Azure Front Door and Web Application Firewall - in 10 minutes
Updated: Aug 5, 2019
We had several scenarios where we considered Azure Front Door (AFD) but one of the most compelling for us at the moment is DDoS protection.
While Azure provides DDoS Standard is a very compelling service. It is applied to public IP addresses associated to resources deployed in virtual networks but comes with pretty steep price tag (3.7K CAD to start as of 2019-07-26) which makes it cost-prohibitive to some clients.
Our scenario included public Azure App Services (and API Management) which we usually protect by placing Application Gateways in front on them. Yet after looking at scenarios when Microsoft advises to deploy an Application Gateway behind Front Door it seems reasonable to forego Application Gateways and route traffic from Front Door directly to App Services.
The deployment of Azure Front Door is a really simple and guided process: just follow the prompts step-by-step.
One of the nice features is the ability to assign an existing custom domain without affecting existing production workload directed to this domain name.
Do not forget to add a rule to route your custom domain requests.
Once custom domain rule has been added in Front Door Designer you should see something like below:
Once custom domain has been enabled the next step is to configure custom domain HTTPS certificate. You can use your own or have AFD provision certificate for you.
It is a really great idea of Microsoft to offer certificate-management service integrated with Azure but so far I find it slow and buggy. For example domain has already been validated when added custom domain to AFD (or Azure CDN) yet the process of generating certificate performs this check again and had to open support request when process of generating certificate seems stuck on domain validation.
Note 1: Based on several experiments it seems to me Front Door-managed certificate provisioning tends to get stuck on domain validation. We had similar problems with Front Door-managed certificates with CDN this leads to suspicion that could be underlying issues with Azure Services-managed certificates overall which hope will be resolved soon but until then it seems using own certificates is a safer option. Please make sure you follow guidelines on adding Front Door to you Key Vault policies like below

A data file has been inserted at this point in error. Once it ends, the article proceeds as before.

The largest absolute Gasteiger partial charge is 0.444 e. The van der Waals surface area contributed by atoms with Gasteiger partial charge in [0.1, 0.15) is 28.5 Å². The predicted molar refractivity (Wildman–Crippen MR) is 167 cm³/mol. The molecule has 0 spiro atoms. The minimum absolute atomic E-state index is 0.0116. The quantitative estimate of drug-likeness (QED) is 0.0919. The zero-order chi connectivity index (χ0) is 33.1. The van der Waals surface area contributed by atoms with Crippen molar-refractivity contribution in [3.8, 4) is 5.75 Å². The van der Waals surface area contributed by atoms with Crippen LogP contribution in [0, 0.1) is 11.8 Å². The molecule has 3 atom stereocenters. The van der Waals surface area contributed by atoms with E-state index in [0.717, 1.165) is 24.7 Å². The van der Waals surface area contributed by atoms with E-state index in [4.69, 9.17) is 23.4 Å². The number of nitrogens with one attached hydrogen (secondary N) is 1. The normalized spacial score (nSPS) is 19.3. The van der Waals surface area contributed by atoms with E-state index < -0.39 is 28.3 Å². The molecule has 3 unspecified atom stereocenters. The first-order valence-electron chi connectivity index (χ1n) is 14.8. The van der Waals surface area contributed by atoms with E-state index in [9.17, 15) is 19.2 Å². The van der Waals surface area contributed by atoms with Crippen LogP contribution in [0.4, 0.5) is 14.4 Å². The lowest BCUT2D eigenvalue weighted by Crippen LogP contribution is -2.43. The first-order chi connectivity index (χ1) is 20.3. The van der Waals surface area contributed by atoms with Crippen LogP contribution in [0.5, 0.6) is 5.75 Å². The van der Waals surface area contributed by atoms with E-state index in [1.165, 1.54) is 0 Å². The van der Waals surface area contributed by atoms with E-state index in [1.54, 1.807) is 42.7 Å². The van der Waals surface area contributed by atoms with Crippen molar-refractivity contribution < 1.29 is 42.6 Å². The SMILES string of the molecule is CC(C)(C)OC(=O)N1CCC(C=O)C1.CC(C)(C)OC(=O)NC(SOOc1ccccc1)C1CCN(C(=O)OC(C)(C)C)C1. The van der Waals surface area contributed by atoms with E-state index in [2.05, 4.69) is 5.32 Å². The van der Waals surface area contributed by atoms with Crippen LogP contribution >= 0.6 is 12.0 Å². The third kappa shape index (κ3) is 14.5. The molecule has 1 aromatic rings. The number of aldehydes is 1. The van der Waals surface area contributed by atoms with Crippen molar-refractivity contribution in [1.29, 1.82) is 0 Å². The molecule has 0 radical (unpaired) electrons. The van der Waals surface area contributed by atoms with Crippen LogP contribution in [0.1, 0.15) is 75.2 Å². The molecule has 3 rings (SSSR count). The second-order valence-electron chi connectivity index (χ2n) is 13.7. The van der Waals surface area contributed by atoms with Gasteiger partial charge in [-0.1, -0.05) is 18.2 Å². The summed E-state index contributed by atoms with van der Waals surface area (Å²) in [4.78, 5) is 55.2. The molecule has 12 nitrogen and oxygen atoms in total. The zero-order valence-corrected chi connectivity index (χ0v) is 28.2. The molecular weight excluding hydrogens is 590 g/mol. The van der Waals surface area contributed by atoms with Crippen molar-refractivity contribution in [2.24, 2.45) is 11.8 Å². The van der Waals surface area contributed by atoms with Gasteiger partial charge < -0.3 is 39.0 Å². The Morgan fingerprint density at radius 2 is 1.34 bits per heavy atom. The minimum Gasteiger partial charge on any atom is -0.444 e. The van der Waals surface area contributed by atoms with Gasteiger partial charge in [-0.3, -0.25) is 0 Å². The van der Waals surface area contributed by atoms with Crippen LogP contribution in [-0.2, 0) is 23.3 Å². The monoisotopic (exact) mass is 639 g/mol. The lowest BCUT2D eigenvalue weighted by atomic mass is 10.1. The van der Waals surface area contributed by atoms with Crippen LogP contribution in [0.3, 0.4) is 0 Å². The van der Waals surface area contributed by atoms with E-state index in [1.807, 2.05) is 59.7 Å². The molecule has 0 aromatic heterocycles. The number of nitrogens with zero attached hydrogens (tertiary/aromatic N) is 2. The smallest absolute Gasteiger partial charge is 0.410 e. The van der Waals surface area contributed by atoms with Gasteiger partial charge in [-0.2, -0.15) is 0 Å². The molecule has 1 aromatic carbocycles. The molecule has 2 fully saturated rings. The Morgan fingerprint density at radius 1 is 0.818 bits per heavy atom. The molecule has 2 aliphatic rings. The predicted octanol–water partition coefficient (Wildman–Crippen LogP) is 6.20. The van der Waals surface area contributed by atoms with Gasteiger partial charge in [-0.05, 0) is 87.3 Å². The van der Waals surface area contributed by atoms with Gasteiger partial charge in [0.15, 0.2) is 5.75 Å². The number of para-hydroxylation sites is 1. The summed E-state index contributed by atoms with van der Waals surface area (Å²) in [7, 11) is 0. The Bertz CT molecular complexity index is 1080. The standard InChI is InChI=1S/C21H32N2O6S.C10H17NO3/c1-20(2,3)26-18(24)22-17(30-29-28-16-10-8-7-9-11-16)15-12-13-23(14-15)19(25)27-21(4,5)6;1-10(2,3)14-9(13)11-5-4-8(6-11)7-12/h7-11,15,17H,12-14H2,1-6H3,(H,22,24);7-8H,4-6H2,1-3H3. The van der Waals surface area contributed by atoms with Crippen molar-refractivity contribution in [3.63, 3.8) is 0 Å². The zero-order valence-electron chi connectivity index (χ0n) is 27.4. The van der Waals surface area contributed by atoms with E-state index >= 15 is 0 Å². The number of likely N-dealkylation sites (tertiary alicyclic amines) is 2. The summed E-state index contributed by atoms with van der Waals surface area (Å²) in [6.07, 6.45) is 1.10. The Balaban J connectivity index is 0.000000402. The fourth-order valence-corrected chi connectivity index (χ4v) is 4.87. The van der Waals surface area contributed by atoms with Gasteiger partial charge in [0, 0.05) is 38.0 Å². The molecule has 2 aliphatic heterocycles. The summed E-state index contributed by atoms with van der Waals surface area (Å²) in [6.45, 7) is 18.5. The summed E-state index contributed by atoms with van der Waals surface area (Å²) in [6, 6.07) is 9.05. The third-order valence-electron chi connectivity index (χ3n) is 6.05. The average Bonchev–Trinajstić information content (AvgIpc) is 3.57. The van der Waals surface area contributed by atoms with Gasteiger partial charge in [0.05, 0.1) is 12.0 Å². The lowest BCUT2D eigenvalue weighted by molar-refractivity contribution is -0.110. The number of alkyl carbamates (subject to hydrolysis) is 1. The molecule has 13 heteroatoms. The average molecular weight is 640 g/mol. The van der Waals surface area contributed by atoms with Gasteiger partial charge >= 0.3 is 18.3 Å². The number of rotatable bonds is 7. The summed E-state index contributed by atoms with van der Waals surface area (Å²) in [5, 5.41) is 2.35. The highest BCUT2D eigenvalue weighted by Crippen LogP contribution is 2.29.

Note 2: Overall Front-Door seems to have yet made steps to improve SSL support and overall error-handling. For example
passwords for pfx are still not supported as of Jun-27-2019 therefore make sure you load your pfx into Azure Key Vault without passwords.
you may receive cryptic errors like below.
you may receive following error which is less cryptic but really detrimental to ability to support this service in production when it haunts you for hours and days:
Note 3: Also when back end App Service has custom domains associated with it Azure Front Door seem to choose one of the custom domain names assigned to App Service as both the target and the host header when creating backend pool of "App Service" type. This may not be the desired behavior and therefore seems the best option when yoiu have customk domains is to select "Custom Host" as backend host type even when actual backend is an App Service. Of course this applies only portal configurations.
All goes well you should see that you successfully deployed your certificate and enabled HTTPS for custom domain.
To lock down back end access to allow only Front Door to access App Service please refer to: How do I lock down the access to my backend to only Azure Front Door?
In the test below we see that dig resolves our custom domain to xxx.zurefd.net and curl successfully returns Azure Functions greeting
Web Application Firewall
Since one of the main reasons to use Azure Front Door for us is protection of App Services (including DDOS) below shows example how to configure rule to limit rate of calls from allowed from a single client IP.
First create a new Web Application Firewall.
Configure Policy for prevention and Provide deny response body
Then in "Custom Rules" tab create a custom Rule to allow no more than 10 request per minute from the same IP address.
Add associated frontend host
Once WAF Policy has been saved lets test it by sending multiple requests to the Front Door endpoint.
We can see that after large number of requests is sent we rate limit mechanism has been triggered.
For automation a PowerShell configuration example provided by Microsoft is below.
Happy Summer Sunday and enjoy Azure Front Door services :)
Limitations, Bugs and Snags
FrontDoor is rather new and still there are some issues before it matures. From what I see so far they do not prevent the use of FrontDoor service but it may be a good idea to keep ability to bypass it in case issues are encountered.